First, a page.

Mike’s Prattle

Miscellaneous

Adam-Troy Castro – Vossoff and Nimmitz (collection), The Funeral March of the Marionettes;” George R. R. Martin “Weekend in a War Zone,” “Nor the Many-Colored Fires of a Star Ring;” “Ursula K. Le Guin “April in Paris,” “The Masters,” “Darkness Box,” “The Word of Unbinding,” “The Rule of Names;” Larry Niven “Intent to Deceive,” “Grendel;” Lewis Shiner “Tinker’s Damn;” Ellen Kushner “Red-Cloak”

Posted by Mike on March 16, 2010

Alright, time to remember more reading stuff, I think I’m always about three weeks behind, which often means I’ll forget. Anyway, this groups starts with a couple books/several stories that are part or perhaps part of Adam-Troy Castro’s AI Source Universe. The first book is a series of stories that were printed in Science Fiction Age in the late 90s that were all an attempt to mine Douglas Adams or Robert Sheckley territory, that is stuff I don’t tend to read all that often. I probably don’t mention it much but there’s a whole crazy Virgo logic behind what I read that’s probably a bit too complicated to go into (since it’s a given it’s crazy anyway) but it roughly has to do with award books, sometimes authors I really like I discover from this chart, sometimes books that have nothing to do with either, parts of series, a smattering of non fiction. But I do like to read lots of stuff chronologically, maybe I have the weird idea I might learn something about writing mechanics via development or something, I have no idea.

Anyway the Vossoff and Nimmitz stories are a lark, a self-professed bumbling super villain and his idiot sidekick, linked as it goes via the former’s ex wife and the latter’s now wife, anyway most of the stories start due to the machinations of the former and they almost all end hilariously and badly. They were fun and easy to read, but as such a style goes, more of a lark than anything meaty. The other novella, however, was a Hugo and or Nebula finalist and was much more interesting, as an alien dance ritual that ends in suicide surprises the audience and one man in particular when a human joins the ritual. Was quite clever and attempted to do one of the things I think SF does best – clashing cultures.

The two Martin stories here are perhaps minor, the former something of a thematic predecessor to the Michael Shea book I wrote about a few weeks ago, about a guy who spends a weekend buying his way into a real war and the smashup that occurs due to his personal instability. “Star Ring” is the second of two in that universe, you know the whole “Stargate” thing rife in science fiction, except this is about a scientific crew investigating a ring that leads to nowhere basically, sheer blackness. I liked the construction of this one quite a bit and it, as always, kept the focus on the human experience.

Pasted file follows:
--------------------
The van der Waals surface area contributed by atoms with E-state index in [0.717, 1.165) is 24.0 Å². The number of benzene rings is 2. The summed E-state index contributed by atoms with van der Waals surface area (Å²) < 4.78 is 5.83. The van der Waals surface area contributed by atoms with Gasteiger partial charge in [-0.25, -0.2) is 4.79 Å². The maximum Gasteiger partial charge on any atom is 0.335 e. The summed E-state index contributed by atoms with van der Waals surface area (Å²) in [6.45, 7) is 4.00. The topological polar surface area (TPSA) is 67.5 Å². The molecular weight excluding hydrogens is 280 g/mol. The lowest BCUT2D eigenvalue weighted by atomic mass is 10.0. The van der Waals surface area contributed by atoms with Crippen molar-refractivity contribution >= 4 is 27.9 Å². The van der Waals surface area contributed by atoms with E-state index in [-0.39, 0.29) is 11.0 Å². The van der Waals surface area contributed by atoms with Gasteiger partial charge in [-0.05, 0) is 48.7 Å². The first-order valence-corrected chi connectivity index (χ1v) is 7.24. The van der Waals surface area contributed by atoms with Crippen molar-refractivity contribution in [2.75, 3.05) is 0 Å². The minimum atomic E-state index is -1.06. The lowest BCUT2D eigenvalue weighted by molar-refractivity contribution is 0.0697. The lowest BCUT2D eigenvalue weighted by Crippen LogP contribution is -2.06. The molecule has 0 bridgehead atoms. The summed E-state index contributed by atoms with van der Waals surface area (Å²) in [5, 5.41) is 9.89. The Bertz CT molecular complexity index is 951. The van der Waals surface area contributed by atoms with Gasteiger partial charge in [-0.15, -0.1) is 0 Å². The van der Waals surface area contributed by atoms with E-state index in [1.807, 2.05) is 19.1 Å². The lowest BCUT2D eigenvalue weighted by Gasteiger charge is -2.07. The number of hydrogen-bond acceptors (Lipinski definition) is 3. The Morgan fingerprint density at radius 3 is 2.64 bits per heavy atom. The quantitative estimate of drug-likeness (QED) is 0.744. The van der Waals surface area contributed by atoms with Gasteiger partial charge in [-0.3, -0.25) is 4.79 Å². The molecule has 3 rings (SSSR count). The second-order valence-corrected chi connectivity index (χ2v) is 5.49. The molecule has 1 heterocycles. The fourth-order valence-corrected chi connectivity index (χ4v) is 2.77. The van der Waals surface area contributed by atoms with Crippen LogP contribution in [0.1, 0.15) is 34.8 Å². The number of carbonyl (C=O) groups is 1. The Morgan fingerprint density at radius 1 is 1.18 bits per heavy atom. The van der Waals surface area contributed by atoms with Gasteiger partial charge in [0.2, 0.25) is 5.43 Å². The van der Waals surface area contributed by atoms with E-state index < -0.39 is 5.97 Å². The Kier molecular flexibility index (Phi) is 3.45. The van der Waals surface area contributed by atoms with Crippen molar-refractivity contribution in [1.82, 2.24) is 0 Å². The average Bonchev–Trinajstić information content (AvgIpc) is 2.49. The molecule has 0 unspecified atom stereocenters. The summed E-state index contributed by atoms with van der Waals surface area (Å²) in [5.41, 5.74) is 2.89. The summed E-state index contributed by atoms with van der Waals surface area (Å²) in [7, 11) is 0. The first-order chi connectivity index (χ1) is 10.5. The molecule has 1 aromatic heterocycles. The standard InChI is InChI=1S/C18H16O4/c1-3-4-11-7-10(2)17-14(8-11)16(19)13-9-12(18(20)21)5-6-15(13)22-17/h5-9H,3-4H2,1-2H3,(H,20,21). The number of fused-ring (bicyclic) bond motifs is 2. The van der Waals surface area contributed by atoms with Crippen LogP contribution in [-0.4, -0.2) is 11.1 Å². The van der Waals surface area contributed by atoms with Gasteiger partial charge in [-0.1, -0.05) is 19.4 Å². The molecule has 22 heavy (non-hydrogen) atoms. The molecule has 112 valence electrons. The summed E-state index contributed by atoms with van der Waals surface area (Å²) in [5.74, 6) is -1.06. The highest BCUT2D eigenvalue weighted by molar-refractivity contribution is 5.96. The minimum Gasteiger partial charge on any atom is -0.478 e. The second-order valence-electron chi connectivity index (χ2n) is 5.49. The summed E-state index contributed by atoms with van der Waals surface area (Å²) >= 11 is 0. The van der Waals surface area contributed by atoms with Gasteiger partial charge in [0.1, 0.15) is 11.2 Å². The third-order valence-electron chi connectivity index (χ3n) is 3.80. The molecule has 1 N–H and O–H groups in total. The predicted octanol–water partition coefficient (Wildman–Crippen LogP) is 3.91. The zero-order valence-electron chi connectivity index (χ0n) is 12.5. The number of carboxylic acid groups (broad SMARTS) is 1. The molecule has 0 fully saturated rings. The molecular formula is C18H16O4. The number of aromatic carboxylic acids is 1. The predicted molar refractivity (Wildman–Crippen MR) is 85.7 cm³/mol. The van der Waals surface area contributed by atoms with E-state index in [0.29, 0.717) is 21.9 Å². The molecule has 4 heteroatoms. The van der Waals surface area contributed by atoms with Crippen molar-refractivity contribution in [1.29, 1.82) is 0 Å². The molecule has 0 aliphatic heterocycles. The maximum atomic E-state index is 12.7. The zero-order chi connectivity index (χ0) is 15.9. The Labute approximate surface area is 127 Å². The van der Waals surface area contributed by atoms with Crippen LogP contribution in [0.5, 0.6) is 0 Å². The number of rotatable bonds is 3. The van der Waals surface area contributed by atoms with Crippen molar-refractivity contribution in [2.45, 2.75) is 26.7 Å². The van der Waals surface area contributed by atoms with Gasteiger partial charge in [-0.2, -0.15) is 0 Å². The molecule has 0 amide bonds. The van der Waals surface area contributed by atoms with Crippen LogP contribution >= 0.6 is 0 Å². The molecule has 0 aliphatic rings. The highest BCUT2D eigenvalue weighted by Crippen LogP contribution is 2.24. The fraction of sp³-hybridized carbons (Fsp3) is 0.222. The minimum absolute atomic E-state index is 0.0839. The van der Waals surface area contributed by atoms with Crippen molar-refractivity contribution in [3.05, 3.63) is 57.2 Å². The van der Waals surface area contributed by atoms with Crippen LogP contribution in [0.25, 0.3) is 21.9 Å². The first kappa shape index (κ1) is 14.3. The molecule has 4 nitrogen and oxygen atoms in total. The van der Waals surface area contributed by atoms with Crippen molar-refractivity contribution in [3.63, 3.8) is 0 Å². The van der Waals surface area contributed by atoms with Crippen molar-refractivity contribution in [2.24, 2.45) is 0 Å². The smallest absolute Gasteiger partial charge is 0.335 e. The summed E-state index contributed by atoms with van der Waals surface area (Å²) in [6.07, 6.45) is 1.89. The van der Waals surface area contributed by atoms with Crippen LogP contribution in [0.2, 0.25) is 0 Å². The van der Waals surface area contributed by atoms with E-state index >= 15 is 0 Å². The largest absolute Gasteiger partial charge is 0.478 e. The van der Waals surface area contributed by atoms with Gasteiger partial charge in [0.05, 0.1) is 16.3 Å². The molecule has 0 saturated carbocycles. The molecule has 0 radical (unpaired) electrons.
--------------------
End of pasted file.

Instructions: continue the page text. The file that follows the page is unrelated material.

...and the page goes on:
The Le Guin stories are all very early work, well within her first 10 shorts. A sorcerer in April in Paris waves his hands and manages one by one to summon people out of time and in doing so the story makes an interesting statement on the loneliness of the outsider. “The Masters” is a fairly typical story about an anti-scientific future society and the rebel trying to discover forbidden knowledge, it’s a definitely an age old story probably told better elsewhere. “Darkness Box” is a neat little fantasy about what seems to be somewhat typical high fantasy characters stuck in time. The final two are the precursors to the Earthsea series, one about a wizard imprisoned who ends up only discovering one way out and the latter about a village’s wizard and the secrets he embodies as a second wizard shows up on a ship. While both seem a bit tried now, I kind of doubt they were so much when they were written. Anyway this early it seemed to me that the shorts were a lot more enjoyable than Le Guin’s first few novels, but now I’m up to the first Earthsea (which I probably read as a kid and have totally forgotten), so undoubtedly I’m now at the beginning of a long string of classics.

The Niven duo continue the Known Space series, the former a short piece reflecting on an early version of a robotic restaurant and what happened when it stopped working right. The latter, another in the Beowulf Shaeffer series about an alien kidnapping (although perhaps the puzzling out of who the Grendel is in this story is part of its subtlelty as it didn’t quite end up being the alien). This latter one finished the Neutron Star collection up.

Lewis Shiner’s “Tinker’s Damn” is online somewhere and I believe is his second published piece, kind of a typical science fiction story about building an artificial intelligence and the tragedy that occurs when they try to make it “love.” I ended up liking the story quite a bit, but can see why this didn’t make the Collected Stories volume.

And finally, Ellen Kushner’s “Red Cloak” the first in her Riverside series of books and shorts, this one a very short piece that has a very Leiber-ian flair as the couple (who assert their personalities very quickly and efficiently in this piece) decide to go for a drink in the evening only for the swordsman to be virtually challenged to a duel. Quite looking forward to the rest of this series if something so viginette-sized can end up being so strong.

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